The removal of the parent of a stateless child who is not entitled to a residence permit can only be ordered for reasons of national security or public order. Otherwise, the removal of the parent would deprive the child of the rights and guarantees attached to the status of stateless person if the child accompanies his or her parents outside French territory in application of the removal order issued against the parents, or would disproportionately infringe on the right to family life of the parents, in breach of Article 8 of the European Convention on Human Rights, if the child remains in France separated from his or her parents.
- Convention relating to the Status of Stateless Persons, New York, 28 September 1954 - Articles 31 and 32
Council of Europe
- European Convention on Human Rights (ECHR) - Article 8
- Code of entry and stay of foreigners and asylum law (le code de l'entrée et du séjour des étrangers et du droit d'asile, CESEDA) - article L. 313-11;
- Ordinance n° 45-2658 of 2 November 1945, as amended, relating to the conditions of entry and residence of foreigners in France - article 12 bis;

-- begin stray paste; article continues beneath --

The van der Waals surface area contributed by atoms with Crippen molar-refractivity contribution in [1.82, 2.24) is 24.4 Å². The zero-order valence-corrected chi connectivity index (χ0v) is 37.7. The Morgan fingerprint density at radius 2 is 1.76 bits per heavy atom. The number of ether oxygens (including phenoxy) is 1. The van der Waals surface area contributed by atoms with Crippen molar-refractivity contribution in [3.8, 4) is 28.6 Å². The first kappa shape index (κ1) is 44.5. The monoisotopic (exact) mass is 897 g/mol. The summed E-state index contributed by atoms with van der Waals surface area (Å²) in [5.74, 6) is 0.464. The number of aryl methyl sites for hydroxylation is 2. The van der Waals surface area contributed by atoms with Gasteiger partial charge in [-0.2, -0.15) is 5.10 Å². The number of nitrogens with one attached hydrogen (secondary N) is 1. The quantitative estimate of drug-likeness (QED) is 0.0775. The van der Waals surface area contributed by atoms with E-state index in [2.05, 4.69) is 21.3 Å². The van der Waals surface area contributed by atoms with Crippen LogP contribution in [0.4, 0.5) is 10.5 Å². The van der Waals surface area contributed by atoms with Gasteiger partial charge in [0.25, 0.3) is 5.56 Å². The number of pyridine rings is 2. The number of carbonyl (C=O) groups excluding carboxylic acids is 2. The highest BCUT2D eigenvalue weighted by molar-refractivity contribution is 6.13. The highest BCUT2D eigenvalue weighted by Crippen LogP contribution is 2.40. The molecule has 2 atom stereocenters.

- Law n° 52-893 of 25 July 1952, as amended, relating to the right of asylum;
- Order n° 58-1321 of 23 December 1958 authorising the ratification of the convention relating to the status of stateless persons;
- Law n° 91-1647 of 10 July 1991 on legal aid;
- French Code of Administrative Justice.
The applicant, of Moroccan nationality, sought the annulment of the removal order issued against her in 2003, three months before the French Office for the Protection of Refugees and Stateless Persons (OFPRA) recognised the statelessness status of her minor daughter, who had been refused, on the one hand, registration in the Moroccan civil status registers, by a decision of the Moroccan consular authorities, and, on the other hand, the issuance of a certificate of French nationality, by a court decision.
The Council of State first recalls that individuals who have obtained the status of stateless person by the French Office for the Protection of Refugees and Stateless Persons (OFPRA) may avail themselves of the provisions of Article 31 of the 1954 Convention relating to the Status of Stateless Persons, under which a stateless person may not be removed, except on grounds of national security or public order. A stateless person is therefore entitled, pursuant to article L. 313-11, paragraph 10, of the Code of entry and stay of foreigners and asylum law (CESEDA), to a temporary residence permit bearing the words "private and family life". This protection is extended under certain conditions to his or her minor children, unless his or her presence constitutes a threat to public order.
The Council of State then reasons as follows: